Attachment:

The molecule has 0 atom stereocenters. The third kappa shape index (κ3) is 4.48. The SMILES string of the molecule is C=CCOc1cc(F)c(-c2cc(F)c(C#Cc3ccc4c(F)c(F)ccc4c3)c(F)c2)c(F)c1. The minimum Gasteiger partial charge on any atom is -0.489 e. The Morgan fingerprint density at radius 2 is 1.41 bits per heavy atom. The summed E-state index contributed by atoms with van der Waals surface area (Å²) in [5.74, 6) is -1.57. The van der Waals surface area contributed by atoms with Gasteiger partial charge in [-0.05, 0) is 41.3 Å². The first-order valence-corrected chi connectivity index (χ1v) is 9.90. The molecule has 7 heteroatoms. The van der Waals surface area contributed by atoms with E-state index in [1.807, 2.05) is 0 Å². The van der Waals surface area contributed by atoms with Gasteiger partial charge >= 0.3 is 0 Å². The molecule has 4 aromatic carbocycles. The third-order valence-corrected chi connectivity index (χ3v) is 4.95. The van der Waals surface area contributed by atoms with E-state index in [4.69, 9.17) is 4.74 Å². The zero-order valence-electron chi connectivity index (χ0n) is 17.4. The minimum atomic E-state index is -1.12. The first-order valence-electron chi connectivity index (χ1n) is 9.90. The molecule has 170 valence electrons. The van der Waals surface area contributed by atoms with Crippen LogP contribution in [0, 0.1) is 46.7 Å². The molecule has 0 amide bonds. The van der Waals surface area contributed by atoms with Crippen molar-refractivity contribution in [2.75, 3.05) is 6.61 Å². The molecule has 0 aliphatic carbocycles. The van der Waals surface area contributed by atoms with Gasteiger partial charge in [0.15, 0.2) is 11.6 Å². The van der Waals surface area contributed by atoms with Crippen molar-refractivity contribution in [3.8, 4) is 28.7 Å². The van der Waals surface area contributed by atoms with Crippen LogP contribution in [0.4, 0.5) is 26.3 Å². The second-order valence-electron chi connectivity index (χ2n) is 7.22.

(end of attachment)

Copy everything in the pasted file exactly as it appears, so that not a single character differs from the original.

The molecule has 0 atom stereocenters. The third kappa shape index (κ3) is 4.48. The SMILES string of the molecule is C=CCOc1cc(F)c(-c2cc(F)c(C#Cc3ccc4c(F)c(F)ccc4c3)c(F)c2)c(F)c1. The minimum Gasteiger partial charge on any atom is -0.489 e. The Morgan fingerprint density at radius 2 is 1.41 bits per heavy atom. The summed E-state index contributed by atoms with van der Waals surface area (Å²) in [5.74, 6) is -1.57. The van der Waals surface area contributed by atoms with Gasteiger partial charge in [-0.05, 0) is 41.3 Å². The first-order valence-corrected chi connectivity index (χ1v) is 9.90. The molecule has 7 heteroatoms. The van der Waals surface area contributed by atoms with E-state index in [1.807, 2.05) is 0 Å². The van der Waals surface area contributed by atoms with Gasteiger partial charge >= 0.3 is 0 Å². The molecule has 4 aromatic carbocycles. The third-order valence-corrected chi connectivity index (χ3v) is 4.95. The van der Waals surface area contributed by atoms with E-state index in [4.69, 9.17) is 4.74 Å². The zero-order valence-electron chi connectivity index (χ0n) is 17.4. The minimum atomic E-state index is -1.12. The first-order valence-electron chi connectivity index (χ1n) is 9.90. The molecule has 170 valence electrons. The van der Waals surface area contributed by atoms with Crippen LogP contribution in [0, 0.1) is 46.7 Å². The molecule has 0 amide bonds. The van der Waals surface area contributed by atoms with Crippen molar-refractivity contribution in [2.75, 3.05) is 6.61 Å². The molecule has 0 aliphatic carbocycles. The van der Waals surface area contributed by atoms with Gasteiger partial charge in [0.15, 0.2) is 11.6 Å². The van der Waals surface area contributed by atoms with Crippen molar-refractivity contribution in [3.8, 4) is 28.7 Å². The van der Waals surface area contributed by atoms with Crippen LogP contribution in [0.4, 0.5) is 26.3 Å². The second-order valence-electron chi connectivity index (χ2n) is 7.22.